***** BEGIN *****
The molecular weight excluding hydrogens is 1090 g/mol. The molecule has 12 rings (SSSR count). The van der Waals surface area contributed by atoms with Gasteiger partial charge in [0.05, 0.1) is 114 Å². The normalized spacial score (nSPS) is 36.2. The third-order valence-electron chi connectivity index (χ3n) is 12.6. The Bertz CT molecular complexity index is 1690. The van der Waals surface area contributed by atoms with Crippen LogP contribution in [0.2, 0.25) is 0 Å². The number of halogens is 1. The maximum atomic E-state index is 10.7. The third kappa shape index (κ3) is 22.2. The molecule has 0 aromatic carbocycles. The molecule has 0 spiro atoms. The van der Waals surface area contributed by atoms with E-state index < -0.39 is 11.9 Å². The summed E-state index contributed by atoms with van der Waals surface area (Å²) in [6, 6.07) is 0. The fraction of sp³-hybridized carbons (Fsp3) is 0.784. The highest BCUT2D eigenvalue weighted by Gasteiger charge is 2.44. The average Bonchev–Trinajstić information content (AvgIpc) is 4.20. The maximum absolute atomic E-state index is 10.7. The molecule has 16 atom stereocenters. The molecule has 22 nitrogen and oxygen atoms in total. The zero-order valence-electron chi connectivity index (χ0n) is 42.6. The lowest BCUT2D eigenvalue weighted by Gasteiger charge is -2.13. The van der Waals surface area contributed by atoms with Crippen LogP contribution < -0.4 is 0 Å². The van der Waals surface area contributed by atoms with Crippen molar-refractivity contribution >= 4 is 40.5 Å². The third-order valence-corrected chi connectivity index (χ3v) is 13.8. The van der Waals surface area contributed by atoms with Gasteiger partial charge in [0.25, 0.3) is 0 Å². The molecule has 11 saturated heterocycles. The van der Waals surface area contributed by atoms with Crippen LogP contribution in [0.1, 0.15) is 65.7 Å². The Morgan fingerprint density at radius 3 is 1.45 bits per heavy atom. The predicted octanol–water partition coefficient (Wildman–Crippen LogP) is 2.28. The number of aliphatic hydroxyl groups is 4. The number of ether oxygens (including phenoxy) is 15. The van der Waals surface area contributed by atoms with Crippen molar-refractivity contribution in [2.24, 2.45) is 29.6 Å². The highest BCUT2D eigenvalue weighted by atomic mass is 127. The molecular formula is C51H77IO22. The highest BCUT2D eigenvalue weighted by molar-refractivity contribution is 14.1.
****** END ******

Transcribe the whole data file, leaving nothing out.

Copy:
The molecular weight excluding hydrogens is 1090 g/mol. The molecule has 12 rings (SSSR count). The van der Waals surface area contributed by atoms with Gasteiger partial charge in [0.05, 0.1) is 114 Å². The normalized spacial score (nSPS) is 36.2. The third-order valence-electron chi connectivity index (χ3n) is 12.6. The Bertz CT molecular complexity index is 1690. The van der Waals surface area contributed by atoms with Crippen LogP contribution in [0.2, 0.25) is 0 Å². The number of halogens is 1. The maximum atomic E-state index is 10.7. The third kappa shape index (κ3) is 22.2. The molecule has 0 aromatic carbocycles. The molecule has 0 spiro atoms. The van der Waals surface area contributed by atoms with E-state index < -0.39 is 11.9 Å². The summed E-state index contributed by atoms with van der Waals surface area (Å²) in [6, 6.07) is 0. The fraction of sp³-hybridized carbons (Fsp3) is 0.784. The highest BCUT2D eigenvalue weighted by Gasteiger charge is 2.44. The average Bonchev–Trinajstić information content (AvgIpc) is 4.20. The maximum absolute atomic E-state index is 10.7. The molecule has 16 atom stereocenters. The molecule has 22 nitrogen and oxygen atoms in total. The zero-order valence-electron chi connectivity index (χ0n) is 42.6. The lowest BCUT2D eigenvalue weighted by Gasteiger charge is -2.13. The van der Waals surface area contributed by atoms with Crippen LogP contribution < -0.4 is 0 Å². The van der Waals surface area contributed by atoms with Crippen molar-refractivity contribution >= 4 is 40.5 Å². The third-order valence-corrected chi connectivity index (χ3v) is 13.8. The van der Waals surface area contributed by atoms with Gasteiger partial charge in [0.25, 0.3) is 0 Å². The molecule has 11 saturated heterocycles. The van der Waals surface area contributed by atoms with Crippen LogP contribution in [0.1, 0.15) is 65.7 Å². The Morgan fingerprint density at radius 3 is 1.45 bits per heavy atom. The predicted octanol–water partition coefficient (Wildman–Crippen LogP) is 2.28. The number of aliphatic hydroxyl groups is 4. The number of ether oxygens (including phenoxy) is 15. The van der Waals surface area contributed by atoms with Crippen molar-refractivity contribution in [2.24, 2.45) is 29.6 Å². The highest BCUT2D eigenvalue weighted by atomic mass is 127. The molecular formula is C51H77IO22. The highest BCUT2D eigenvalue weighted by molar-refractivity contribution is 14.1.